Autoinjectors like EpiPens—which contain the drug epinephrine—are crucial to treating anaphylaxis, a severe reaction usually due to an allergy that can cause a dramatic drop in blood pressure, narrowing of the airways or vomiting.
But Dr. Edmond Chan, head of the division of allergy and immunology in UBC’s department of pediatrics and director of the Allergy Clinic at BC Children’s Hospital, was troubled by the number of children brought to the emergency department with untreated anaphylaxis, even though the parents had an autoinjector handy.
This inspired Chan to design a first-of-its-kind experiment that put parents to the test at the moment of anaphylaxis for their child, described in this month’s issue of Annals of Allergy, Asthma and Immunology.
How did you measure parents’ knowledge of using autoinjectors?
Typically, when we think a child might have outgrown a food allergy, we schedule an “oral food challenge”— deliberately exposing them, under close supervision, to the food that they were allergic to. In general, there is a 30 per cent to 50 per cent chance they will still have a reaction, and about a 5 per cent to 10 per cent chance of anaphylaxis. So we decided to harness those sessions as a teaching moment. If the child went into anaphylaxis, we wanted to see whether the parents realized it, and how they handled it.
How did the parents perform?
Not as well as one would hope. We had 18 cases where epinephrine was needed, and many parents weren’t able to recognize the signs. When it came to actually using the autoinjector, they didn’t do much better. Some of them held it backwards, put their thumb over the needle, or didn’t inject the autoinjector long enough. These devices are deliberately made to be user-friendly, so we were surprised. The findings are concerning especially considering how dangerous anaphylaxis can be.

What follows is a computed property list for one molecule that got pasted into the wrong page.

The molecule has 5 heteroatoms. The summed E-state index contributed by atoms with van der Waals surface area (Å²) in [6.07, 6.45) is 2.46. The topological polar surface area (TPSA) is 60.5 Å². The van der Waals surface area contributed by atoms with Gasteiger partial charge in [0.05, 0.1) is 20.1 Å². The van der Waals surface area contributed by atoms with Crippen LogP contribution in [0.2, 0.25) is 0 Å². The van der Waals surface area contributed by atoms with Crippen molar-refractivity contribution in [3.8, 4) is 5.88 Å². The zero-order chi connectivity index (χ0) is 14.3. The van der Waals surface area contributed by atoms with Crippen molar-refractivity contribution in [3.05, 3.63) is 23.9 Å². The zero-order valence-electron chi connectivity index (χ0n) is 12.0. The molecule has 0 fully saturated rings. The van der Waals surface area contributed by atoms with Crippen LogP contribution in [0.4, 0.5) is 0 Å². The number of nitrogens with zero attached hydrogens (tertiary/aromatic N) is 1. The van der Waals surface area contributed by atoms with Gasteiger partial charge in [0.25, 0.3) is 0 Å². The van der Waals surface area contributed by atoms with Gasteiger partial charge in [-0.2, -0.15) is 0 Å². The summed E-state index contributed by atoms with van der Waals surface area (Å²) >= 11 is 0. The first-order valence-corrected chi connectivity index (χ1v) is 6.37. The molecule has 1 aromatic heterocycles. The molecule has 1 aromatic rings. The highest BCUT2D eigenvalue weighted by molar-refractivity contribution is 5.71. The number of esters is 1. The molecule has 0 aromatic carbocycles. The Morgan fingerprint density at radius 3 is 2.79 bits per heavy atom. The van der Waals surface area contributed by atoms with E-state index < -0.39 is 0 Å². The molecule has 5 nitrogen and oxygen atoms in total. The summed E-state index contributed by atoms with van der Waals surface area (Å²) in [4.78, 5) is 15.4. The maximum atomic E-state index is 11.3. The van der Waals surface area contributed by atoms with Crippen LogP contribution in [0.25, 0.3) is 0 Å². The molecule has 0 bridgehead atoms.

What do you make of those results?
The training that parents receive is not sufficient. Some physicians and pharmacists run through it very quickly, using a practice device that doesn’t have a needle. And even if the explanation is good, it’s probably difficult for stressed parents, in the throes of an anaphylactic crisis, to remember what they were told weeks, months or even years before. The parents themselves seemed to be aware of this – when we asked them before the food challenge about their confidence in administering the drug, the median score was three out of five. This is very troubling, because providing epinephrine early and properly could mean avoiding a reaction from becoming more severe, or even saving a child’s life.
Is there any good news from this study?
Certainly. The 18 parents or children who used the autoinjector for anaphylaxis during oral food challenges reported higher confidence after the challenge, with the median score rising from three to four. It was a clear demonstration that making someone perform a task in real-world conditions is more effective than telling them how to do it in a hypothetical scenario. Our study suggests we should routinely use food challenges, under controlled conditions, as teaching moments. And when children are brought to hospital in anaphylaxis, we should encourage nurses and physicians to hand an EpiPen to the parent and say, “On second thought, why don’t you do it?”
Note to reporters/editors/producers: Chan, along with a parent who used an autoinjector in the experiment, are available for interviews. Contact: Brian Kladko, Communications Manager, UBC Faculty of Medicine, at 778-838-4169 or 604-827-3301 or firstname.lastname@example.org